Mahinda at log­ger­heads with Man­gala over ship­ping in­dus­try lib­er­al­iza­tion

Says his min­istry nor in­dus­try stake­hold­ers con­sulted It is a wrong pro­posal and I am to­tally against it” Says would only al­low it if for­eign­ers will­ing to in­vest heav­ily

Daily Mirror (Sri Lanka) - - BUSINESS NEWS -

Ports and Ship­ping Min­is­ter Mahinda Sa­ma­ras­inghe said he was broad­sided by Fi­nance Min­is­ter Man­gala Sa­ma­raweera’s bud­get pro­posal to lib­er­al­ize for­eign own­er­ship in the ship­ping and freight for­ward­ing in­dus­tries, which Sa­ma­ras­inghe said that he would not al­low to take place un­less for­eign­ers in­vest heav­ily. “I don’t know who pro­posed this from the Fi­nance Min­istry. It is a wrong pro­posal and I am to­tally against it. I will in­form the par­lia­ment. I will not sign this gazette. I don’t want to sign a gazette that will send over 500 lo­cal com­pany own­ers and em­ploy­ees home,” Sa­ma­ras­inghe said dur­ing an in­ter­view on a state-owned tele­vi­sion chan­nel.

He noted that Sa­ma­raweera had not con­sulted with nei­ther him nor the Ports and Ship­ping Min­istry with re­spect to the pro­posed changes to re­move the 40 per­cent limit on for­eign par­ties to own­ing ship­ping agen­cies and freight for­ward­ing com­pa­nies.

“How can they amend a gazette is­sued by our min­istry in 1992 with­out hav­ing dis­cussed it with me. Who else can amend a gazette like this? The Fi­nance Min­istry can­not do that. If they do that, some­one can file a case against it since by law I, as the Ports and Ship­ping Min­is­ter, have the au­thor­ity to do any amend­ment. Not any­one else,” Sa­ma­ras­inghe said.

The com­mu­ni­ca­tion dy­nam­ics be­tween the United Na­tional Party and the Sri Lanka Free­dom Party (SLFP), which form the na­tional unity gov­ern­ment—which the rul­ing politi­cians claim is pos­i­tive for the econ­omy—were also ex­posed dur­ing this in­ter­view.

“This is a coali­tion gov­ern­ment. SLFP is a part of this gov­ern­ment. There­fore, if they are bring­ing a pro­posal like this, and if an SLFP min­is­ter is in charge of that sub­ject mat­ter, they need to spe­cially talk to the min­is­ter and his min­istry. But they did not do so,” Sa­ma­ras­inghe said.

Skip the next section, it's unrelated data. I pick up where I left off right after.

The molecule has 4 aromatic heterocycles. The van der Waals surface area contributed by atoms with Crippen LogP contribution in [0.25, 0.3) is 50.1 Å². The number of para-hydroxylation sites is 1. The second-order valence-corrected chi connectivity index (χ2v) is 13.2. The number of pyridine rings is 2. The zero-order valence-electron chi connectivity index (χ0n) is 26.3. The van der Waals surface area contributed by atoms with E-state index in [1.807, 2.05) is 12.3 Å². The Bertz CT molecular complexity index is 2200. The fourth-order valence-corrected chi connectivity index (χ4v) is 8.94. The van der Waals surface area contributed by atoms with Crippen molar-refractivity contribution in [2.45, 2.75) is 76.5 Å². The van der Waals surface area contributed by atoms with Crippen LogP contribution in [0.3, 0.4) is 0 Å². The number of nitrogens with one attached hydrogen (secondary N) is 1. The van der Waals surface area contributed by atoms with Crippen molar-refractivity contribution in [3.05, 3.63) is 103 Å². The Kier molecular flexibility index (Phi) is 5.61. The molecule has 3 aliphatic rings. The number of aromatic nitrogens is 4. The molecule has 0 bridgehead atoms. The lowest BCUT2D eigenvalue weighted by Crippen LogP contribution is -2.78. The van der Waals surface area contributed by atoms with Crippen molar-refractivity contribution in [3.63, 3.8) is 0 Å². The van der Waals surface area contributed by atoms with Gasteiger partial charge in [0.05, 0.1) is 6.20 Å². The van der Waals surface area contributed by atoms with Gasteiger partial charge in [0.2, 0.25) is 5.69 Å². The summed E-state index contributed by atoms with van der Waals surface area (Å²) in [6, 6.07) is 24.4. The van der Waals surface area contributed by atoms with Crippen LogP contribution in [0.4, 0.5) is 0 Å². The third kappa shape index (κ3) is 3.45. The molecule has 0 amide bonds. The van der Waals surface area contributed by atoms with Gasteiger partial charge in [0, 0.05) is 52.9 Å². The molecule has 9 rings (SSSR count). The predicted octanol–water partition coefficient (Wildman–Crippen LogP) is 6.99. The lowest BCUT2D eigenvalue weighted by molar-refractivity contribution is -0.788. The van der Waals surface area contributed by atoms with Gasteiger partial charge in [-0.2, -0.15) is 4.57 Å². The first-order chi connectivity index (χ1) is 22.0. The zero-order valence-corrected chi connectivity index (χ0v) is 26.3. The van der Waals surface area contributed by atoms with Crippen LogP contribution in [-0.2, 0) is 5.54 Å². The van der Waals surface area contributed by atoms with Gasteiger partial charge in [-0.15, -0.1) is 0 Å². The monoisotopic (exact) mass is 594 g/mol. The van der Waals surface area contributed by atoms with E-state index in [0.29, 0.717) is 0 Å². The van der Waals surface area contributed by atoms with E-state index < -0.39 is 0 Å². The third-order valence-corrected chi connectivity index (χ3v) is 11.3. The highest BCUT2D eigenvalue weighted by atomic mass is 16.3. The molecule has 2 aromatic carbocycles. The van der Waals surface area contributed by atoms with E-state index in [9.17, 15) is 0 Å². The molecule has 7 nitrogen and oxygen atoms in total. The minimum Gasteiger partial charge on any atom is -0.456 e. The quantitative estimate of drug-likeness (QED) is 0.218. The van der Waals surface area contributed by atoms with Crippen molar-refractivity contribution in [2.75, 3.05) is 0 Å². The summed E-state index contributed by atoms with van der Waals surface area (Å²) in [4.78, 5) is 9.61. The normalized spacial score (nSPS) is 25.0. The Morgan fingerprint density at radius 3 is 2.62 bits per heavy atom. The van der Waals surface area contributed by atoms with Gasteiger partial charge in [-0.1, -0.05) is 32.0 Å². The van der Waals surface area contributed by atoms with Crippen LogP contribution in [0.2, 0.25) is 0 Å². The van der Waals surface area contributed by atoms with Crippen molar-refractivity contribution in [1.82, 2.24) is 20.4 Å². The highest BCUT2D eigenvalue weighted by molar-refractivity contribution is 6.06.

He went on to say that Sa­ma­raweera had not dis­cussed the planned lib­er­al­iza­tion with the in­dus­try stake­hold­ers.

“We are talk­ing about an in­dus­try that earns US$ 800 mil­lion in for­eign in­come. This for­eign in­come is all kept within the coun­try. They also in­vest part of this in­come. These stake­hold­ers should have been en­gaged but they had not been en­gaged,” Sa­ma­ras­inghe said. He said that he had in­formed these view­points to Sa­ma­raweera im­me­di­ately fol­low­ing the bud­get speech, and that fur­ther dis­cus­sions will take place with Sa­ma­raweera to con­vince him of the ar­gu­ments made by the lo­cal ship­ping in­dus­try and the SLFP, and to maybe al­low for­eign­ers to fully-own lo­cal ship­ping agen­cies only if there are big in­vest­ments.

“If the for­eign­ers can in­vest at least US$ 100 mil­lion, then I can tell the lo­cal in­dus­tri­al­ist that this is good for the coun­try, and that they should com­pete. Oth­er­wise, I will not al­low our lo­cal com­pa­nies and in­dus­try to be stran­gled, de­stroyed and handed over to the for­eign­ers,” Sa­ma­ras­inghe said, al­though adding that for­eign in­vest­ments to the in­dus­try would most likely not be forth­com­ing.

How­ever, Sa­ma­ras­inghe praised Sa­ma­raweera for pre­sent­ing a for­ward-look­ing, non-pop­ulist, fun­da­men­tally strong bud­get to bring in for­eign di­rect in­vest­ments, which are re­quired for the coun­try’s de­vel­op­ment.

“Min­is­ter Man­gala Sa­ma­raweera is an ex­pe­ri­enced and prac­ti­cal min­is­ter. He brought var­i­ous bu­reau­crats and in­dus­tries to the ta­ble and gave them lead­er­ship,” Sa­ma­ras­inghe had also said. The Fi­nance Min­is­ter who had spo­ken at a post-bud­get fo­rum had said that al­though the ship­ping in­dus­try had in­formed him of their dis­plea­sure with the pro­posal, Sri Lanka can­not con­tinue to be a ‘nanny state’ and lo­cals must com­pete with for­eign­ers.

Mahinda Sa­ma­ras­inghe

Man­gala Sa­ma­raweera

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